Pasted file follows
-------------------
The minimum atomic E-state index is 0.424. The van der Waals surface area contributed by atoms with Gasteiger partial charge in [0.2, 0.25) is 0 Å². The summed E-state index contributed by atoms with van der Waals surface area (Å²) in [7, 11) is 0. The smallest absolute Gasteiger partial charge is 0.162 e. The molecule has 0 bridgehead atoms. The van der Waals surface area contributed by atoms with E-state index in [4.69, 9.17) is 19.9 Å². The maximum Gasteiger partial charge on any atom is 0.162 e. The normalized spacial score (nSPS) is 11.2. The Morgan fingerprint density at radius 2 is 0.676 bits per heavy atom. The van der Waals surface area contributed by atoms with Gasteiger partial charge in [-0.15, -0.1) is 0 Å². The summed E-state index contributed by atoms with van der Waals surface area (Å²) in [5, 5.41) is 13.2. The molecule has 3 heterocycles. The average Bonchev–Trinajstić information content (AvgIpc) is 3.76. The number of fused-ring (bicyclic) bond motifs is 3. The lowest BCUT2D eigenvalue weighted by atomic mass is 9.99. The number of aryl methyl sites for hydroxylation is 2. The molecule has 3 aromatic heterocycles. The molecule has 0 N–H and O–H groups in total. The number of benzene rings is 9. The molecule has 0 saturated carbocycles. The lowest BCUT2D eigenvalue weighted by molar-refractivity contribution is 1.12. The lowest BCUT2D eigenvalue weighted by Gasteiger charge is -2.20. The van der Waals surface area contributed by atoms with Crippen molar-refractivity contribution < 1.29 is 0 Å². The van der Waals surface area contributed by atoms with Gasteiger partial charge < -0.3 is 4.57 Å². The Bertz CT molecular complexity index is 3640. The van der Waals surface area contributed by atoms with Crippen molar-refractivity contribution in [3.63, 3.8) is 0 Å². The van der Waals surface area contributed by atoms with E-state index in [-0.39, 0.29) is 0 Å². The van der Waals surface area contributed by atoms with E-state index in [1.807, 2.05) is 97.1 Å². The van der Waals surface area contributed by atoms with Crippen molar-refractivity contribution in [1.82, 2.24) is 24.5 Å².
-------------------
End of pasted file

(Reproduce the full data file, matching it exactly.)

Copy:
The minimum atomic E-state index is 0.424. The van der Waals surface area contributed by atoms with Gasteiger partial charge in [0.2, 0.25) is 0 Å². The summed E-state index contributed by atoms with van der Waals surface area (Å²) in [7, 11) is 0. The smallest absolute Gasteiger partial charge is 0.162 e. The molecule has 0 bridgehead atoms. The van der Waals surface area contributed by atoms with E-state index in [4.69, 9.17) is 19.9 Å². The maximum Gasteiger partial charge on any atom is 0.162 e. The normalized spacial score (nSPS) is 11.2. The Morgan fingerprint density at radius 2 is 0.676 bits per heavy atom. The van der Waals surface area contributed by atoms with Gasteiger partial charge in [-0.15, -0.1) is 0 Å². The summed E-state index contributed by atoms with van der Waals surface area (Å²) in [5, 5.41) is 13.2. The molecule has 3 heterocycles. The average Bonchev–Trinajstić information content (AvgIpc) is 3.76. The number of fused-ring (bicyclic) bond motifs is 3. The lowest BCUT2D eigenvalue weighted by atomic mass is 9.99. The number of aryl methyl sites for hydroxylation is 2. The molecule has 3 aromatic heterocycles. The molecule has 0 N–H and O–H groups in total. The number of benzene rings is 9. The molecule has 0 saturated carbocycles. The lowest BCUT2D eigenvalue weighted by molar-refractivity contribution is 1.12. The lowest BCUT2D eigenvalue weighted by Gasteiger charge is -2.20. The van der Waals surface area contributed by atoms with Crippen molar-refractivity contribution < 1.29 is 0 Å². The van der Waals surface area contributed by atoms with Gasteiger partial charge < -0.3 is 4.57 Å². The Bertz CT molecular complexity index is 3640. The van der Waals surface area contributed by atoms with Crippen molar-refractivity contribution in [3.63, 3.8) is 0 Å². The van der Waals surface area contributed by atoms with E-state index in [-0.39, 0.29) is 0 Å². The van der Waals surface area contributed by atoms with E-state index in [1.807, 2.05) is 97.1 Å². The van der Waals surface area contributed by atoms with Crippen molar-refractivity contribution in [1.82, 2.24) is 24.5 Å².